We’re quite comfortable with the array of products that we have developed and produced up to now. Our complete line of products includes not only stand-alone devices, but also Eurorack moludes and accessories. That’s a good variety and, above all, it’s doable. We set great store in questions involving musical integrity and hardware quality.
You say all VERMONA products are „Made in Germany“?
Yes. The complete VERMONA production stems from our „Elektroakustischen Manufaktur“ in Markneukirchen/Erlbach. Whenever possible, we employ regional suppliers and others from greater Germany.
From the initial printed circuit boards to assembly, testing, packing and shipping – it’s all done here.
A question that keeps poping up: Will there be a PERfourMER MKIII one day? (We might have a few suggestions if that were the case …)
At the moment, the PERfourMER MKII is excellent as it is. Plans for a successor are not in the works, but we strive to go with the spirit of the times. We appreciate suggestions from our customers! Many of them have led to developments in the products themselves. So, a PERfourMER MKIII is not completely out of the realm of possibility.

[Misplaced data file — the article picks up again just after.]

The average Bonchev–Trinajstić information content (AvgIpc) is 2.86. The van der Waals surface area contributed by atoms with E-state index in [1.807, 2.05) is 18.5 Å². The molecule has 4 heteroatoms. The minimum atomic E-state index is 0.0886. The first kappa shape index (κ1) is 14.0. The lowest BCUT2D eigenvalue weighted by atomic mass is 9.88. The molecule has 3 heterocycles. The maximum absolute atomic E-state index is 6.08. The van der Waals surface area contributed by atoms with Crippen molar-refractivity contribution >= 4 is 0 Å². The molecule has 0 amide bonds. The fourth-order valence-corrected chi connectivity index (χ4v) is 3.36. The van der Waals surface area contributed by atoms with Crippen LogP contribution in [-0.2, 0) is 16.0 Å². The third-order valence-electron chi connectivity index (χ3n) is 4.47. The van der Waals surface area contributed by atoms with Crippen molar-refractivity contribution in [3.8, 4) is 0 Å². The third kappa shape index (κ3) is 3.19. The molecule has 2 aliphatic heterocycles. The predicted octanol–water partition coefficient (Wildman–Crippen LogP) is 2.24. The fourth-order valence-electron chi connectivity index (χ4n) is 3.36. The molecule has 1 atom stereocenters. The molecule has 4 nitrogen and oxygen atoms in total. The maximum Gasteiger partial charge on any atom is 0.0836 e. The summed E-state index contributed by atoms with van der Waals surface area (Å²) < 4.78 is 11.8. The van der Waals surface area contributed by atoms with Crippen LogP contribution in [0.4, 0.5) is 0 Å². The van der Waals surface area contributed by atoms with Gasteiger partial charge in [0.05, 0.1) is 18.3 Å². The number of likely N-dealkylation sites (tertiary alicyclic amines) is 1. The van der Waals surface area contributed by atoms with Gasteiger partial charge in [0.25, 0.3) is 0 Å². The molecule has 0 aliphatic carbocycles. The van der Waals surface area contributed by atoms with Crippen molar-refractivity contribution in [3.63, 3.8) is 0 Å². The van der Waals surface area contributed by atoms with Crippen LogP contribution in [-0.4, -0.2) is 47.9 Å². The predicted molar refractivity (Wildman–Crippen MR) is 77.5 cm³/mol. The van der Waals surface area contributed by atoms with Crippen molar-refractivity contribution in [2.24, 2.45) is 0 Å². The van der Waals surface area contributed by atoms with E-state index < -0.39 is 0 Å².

The analog boom of the last 20 years appears to be reaching its zenith. How can you be better than the best? What are your feelings about this? It’s a real surprise that the market for analog synths still isn’t saturated …
Is there such a thing as better than the best? The momentary variety of synthesizers, effect units and, above all, Eurorack modules, can only be to the customer’s advantage. Everyone can find the instrument best suited to hi – the module with the most potential, and this in a variety of price categories.
I can’t see into the future, of course, we don’t know how long this trend will continue. But: in these times of music streaming, there are turntables out there again – and people who swear by them! I think there’ll always be analog synths. Our long-range plan is to weather the times whether they be strong or weak.
Do you have any ideas or predictions for the future?
We’re always full of ideas, but at the moment we’re chiefly involved in the production-end of the ’14 Analogsynthesizer :o).